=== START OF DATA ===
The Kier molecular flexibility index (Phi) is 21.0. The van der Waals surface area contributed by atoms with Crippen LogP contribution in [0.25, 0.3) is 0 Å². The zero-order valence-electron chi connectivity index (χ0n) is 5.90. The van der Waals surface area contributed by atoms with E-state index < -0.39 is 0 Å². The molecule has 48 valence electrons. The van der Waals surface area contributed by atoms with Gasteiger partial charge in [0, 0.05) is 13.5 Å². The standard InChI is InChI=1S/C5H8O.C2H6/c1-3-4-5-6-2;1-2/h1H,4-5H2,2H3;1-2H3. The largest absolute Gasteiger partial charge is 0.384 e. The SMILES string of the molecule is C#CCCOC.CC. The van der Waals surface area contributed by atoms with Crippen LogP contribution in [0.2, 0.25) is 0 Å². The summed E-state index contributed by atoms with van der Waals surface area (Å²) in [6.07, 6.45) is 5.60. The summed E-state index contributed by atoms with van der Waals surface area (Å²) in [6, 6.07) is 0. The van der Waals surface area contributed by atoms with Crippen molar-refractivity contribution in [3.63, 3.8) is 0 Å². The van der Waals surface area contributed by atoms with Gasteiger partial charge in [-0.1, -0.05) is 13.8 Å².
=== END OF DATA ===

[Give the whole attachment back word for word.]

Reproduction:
The Kier molecular flexibility index (Phi) is 21.0. The van der Waals surface area contributed by atoms with Crippen LogP contribution in [0.25, 0.3) is 0 Å². The zero-order valence-electron chi connectivity index (χ0n) is 5.90. The van der Waals surface area contributed by atoms with E-state index < -0.39 is 0 Å². The molecule has 48 valence electrons. The van der Waals surface area contributed by atoms with Gasteiger partial charge in [0, 0.05) is 13.5 Å². The standard InChI is InChI=1S/C5H8O.C2H6/c1-3-4-5-6-2;1-2/h1H,4-5H2,2H3;1-2H3. The largest absolute Gasteiger partial charge is 0.384 e. The SMILES string of the molecule is C#CCCOC.CC. The van der Waals surface area contributed by atoms with Crippen LogP contribution in [0.2, 0.25) is 0 Å². The summed E-state index contributed by atoms with van der Waals surface area (Å²) in [6.07, 6.45) is 5.60. The summed E-state index contributed by atoms with van der Waals surface area (Å²) in [6, 6.07) is 0. The van der Waals surface area contributed by atoms with Crippen molar-refractivity contribution in [3.63, 3.8) is 0 Å². The van der Waals surface area contributed by atoms with Gasteiger partial charge in [-0.1, -0.05) is 13.8 Å².